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Evidence-Based Complementary and Alternative Medicine
Volume 2017, Article ID 4109828, 6 pages
https://doi.org/10.1155/2017/4109828
Research Article

Reduced MLH3 Expression in the Syndrome of Gan-Shen Yin Deficiency in Patients with Different Diseases

1Department of Chinese Medicine, Changhai Hospital, Second Military Medical University, Shanghai 200433, China
2Shanghai University of Traditional Chinese Medicine, Shanghai 201203, China
3E-Institute of TCM Internal Medicine, Shanghai Municipal Education Commission, Shanghai 201203, China

Correspondence should be addressed to Changquan Ling; moc.liamtoh@nauqgnahcgnil

Received 7 January 2017; Revised 27 March 2017; Accepted 3 April 2017; Published 26 September 2017

Academic Editor: I-Min Liu

Copyright © 2017 Juan Du et al. This is an open access article distributed under the Creative Commons Attribution License, which permits unrestricted use, distribution, and reproduction in any medium, provided the original work is properly cited.

Abstract

Traditional Chinese medicine formulates treatment according to body constitution (BC) differentiation. Different constitutions have specific metabolic characteristics and different susceptibility to certain diseases. This study aimed to assess the characteristic genes of gan-shen Yin deficiency constitution in different diseases. Fifty primary liver cancer (PLC) patients, 94 hypertension (HBP) patients, and 100 diabetes mellitus (DM) patients were enrolled and classified into gan-shen Yin deficiency group and non-gan-shen Yin deficiency group according to the body constitution questionnaire to assess the clinical manifestation of patients. The mRNA expressions of 17 genes in PLC patients with gan-shen Yin deficiency were different from those without gan-shen Yin deficiency. However, considering all patients with PLC, HBP, and DM, only MLH3 was significantly lower in gan-shen Yin deficiency group than that in non-gen-shen Yin deficiency. By ROC analysis, the relationship between MLH3 and gan-shen Yin deficiency constitution was confirmed. Treatment of MLH3 (−/− and −/+) mice with Liuweidihuang wan, classical prescriptions for Yin deficiency, partly ameliorates the body constitution of Yin deficiency in MLH3 (−/+) mice, but not in MLH3 (−/−) mice. MLH3 might be one of material bases of gan-shen Yin deficiency constitution.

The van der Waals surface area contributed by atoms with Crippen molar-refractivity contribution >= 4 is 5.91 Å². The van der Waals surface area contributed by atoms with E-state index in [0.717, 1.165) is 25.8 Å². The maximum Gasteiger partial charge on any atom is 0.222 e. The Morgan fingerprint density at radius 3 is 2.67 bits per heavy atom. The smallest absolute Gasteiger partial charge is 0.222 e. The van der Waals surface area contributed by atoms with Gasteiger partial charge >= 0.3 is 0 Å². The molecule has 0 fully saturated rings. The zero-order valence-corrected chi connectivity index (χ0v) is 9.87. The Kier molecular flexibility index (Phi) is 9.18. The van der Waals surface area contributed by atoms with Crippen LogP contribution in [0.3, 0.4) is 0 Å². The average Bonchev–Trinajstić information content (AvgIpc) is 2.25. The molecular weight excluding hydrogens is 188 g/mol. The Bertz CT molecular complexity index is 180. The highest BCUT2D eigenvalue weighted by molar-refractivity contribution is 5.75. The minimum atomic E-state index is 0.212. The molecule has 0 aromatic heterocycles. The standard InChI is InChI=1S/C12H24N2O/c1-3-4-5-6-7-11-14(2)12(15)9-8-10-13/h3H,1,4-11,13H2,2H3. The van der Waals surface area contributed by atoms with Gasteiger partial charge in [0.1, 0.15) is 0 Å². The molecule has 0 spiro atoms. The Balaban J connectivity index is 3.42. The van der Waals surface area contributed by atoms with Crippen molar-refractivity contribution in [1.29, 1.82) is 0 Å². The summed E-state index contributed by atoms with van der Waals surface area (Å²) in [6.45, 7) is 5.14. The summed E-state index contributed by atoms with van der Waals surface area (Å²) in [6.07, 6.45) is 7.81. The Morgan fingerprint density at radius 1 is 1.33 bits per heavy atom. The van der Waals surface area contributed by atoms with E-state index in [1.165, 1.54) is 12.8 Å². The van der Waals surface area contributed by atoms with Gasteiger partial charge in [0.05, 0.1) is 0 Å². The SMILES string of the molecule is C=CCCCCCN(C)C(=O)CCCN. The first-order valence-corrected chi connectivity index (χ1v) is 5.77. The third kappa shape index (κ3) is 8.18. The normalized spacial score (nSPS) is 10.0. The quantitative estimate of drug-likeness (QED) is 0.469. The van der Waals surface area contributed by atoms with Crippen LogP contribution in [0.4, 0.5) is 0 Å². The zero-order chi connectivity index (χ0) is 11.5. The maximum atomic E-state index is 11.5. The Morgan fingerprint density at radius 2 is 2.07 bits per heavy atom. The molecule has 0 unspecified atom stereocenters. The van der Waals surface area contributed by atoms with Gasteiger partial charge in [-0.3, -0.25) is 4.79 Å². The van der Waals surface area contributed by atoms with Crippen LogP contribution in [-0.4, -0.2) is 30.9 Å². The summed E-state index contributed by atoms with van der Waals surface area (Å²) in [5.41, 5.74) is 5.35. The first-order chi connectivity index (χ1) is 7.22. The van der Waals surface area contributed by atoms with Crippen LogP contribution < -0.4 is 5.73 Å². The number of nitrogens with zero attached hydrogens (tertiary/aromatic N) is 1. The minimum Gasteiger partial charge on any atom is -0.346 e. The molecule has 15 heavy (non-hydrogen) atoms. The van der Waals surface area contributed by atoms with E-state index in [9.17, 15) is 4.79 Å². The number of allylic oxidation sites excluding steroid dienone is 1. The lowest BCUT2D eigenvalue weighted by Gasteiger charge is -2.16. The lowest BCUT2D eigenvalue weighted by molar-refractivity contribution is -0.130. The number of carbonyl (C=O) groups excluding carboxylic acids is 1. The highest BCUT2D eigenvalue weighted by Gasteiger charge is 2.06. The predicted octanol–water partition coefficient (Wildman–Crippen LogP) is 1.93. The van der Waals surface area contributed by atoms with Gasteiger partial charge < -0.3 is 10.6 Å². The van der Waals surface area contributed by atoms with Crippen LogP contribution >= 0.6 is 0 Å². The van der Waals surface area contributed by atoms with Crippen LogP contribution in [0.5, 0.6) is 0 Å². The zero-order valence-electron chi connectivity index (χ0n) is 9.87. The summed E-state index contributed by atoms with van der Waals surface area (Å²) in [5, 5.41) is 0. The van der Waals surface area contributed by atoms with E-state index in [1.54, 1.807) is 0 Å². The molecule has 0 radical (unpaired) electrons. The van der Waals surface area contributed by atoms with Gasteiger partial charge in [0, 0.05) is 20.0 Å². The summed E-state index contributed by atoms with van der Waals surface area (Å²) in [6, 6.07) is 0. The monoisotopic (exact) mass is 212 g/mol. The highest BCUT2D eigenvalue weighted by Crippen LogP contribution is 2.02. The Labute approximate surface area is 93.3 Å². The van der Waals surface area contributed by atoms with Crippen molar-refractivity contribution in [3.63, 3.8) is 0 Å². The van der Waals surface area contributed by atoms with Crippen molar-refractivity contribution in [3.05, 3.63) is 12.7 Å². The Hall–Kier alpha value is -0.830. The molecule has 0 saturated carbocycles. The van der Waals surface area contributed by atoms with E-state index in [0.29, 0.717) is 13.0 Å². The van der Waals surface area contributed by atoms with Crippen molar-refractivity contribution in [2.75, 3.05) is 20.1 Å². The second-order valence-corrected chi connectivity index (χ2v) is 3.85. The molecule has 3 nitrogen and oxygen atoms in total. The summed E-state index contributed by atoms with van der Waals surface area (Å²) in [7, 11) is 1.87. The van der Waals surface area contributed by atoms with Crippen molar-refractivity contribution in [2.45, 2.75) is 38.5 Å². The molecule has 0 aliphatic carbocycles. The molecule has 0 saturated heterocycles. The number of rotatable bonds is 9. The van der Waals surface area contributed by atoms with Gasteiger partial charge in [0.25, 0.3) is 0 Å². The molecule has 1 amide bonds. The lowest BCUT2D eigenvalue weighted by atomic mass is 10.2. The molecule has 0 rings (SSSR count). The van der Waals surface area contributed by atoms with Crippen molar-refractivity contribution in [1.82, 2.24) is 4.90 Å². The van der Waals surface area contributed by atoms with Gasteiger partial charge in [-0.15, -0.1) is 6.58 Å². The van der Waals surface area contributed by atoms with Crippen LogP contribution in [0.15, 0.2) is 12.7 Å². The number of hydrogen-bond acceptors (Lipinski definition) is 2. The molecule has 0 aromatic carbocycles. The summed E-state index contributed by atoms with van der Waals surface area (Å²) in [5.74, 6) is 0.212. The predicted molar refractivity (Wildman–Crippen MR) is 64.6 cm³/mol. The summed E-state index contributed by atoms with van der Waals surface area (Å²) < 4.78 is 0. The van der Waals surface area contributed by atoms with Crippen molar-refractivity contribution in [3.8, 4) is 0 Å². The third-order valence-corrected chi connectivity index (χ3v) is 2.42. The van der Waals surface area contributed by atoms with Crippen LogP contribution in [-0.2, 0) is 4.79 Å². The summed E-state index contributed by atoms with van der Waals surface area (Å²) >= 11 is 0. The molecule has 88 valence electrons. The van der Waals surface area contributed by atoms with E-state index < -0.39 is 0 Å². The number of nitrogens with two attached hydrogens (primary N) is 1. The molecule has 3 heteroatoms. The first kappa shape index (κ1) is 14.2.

1. Introduction

The foundation of clinical Traditional Chinese Medicine (TCM) practice was dependent on the syndrome differentiation theory but not the concept of disease in modern medicine [1]. Syndrome is a summarization of the pathological changes of a disease at a certain stage in its course of development. The theory of Yin-Yang is the principle of syndrome differentiation. The occurrence, development, and changes of disease, according to the theory of Yin and Yang, lie in the imbalance between Yin and Yang. The imbalance of Yin and Yang includes excessiveness or deficiency of Yin and Yang. Gan-shen Yin deficiency, one of the major subtypes of Yin deficiency, is very common in primary liver cancer (PLC), diabetes mellitus (DM), and high blood pressure (HBP) patients, which express emaciation, soreness and weakness of the lumbar region, night sweat, dizziness, syrigmus, and so on. However, exactly what is gan-shen Yin deficiency and if there are same pathological status and basis materials in patients with different diseases are still unclear. The syndrome research is suffering the question of credibility because of the lack of experimental data support.

The material basis of TCM syndrome in physiological functions and pathological status had been studied using clinical and animal experiments in recent years. Because characteristics of genes expression, regulation, and production are closely similar to TCM philosophy, the relationship between genes and material basis of TCM syndrome may be a potential research direction.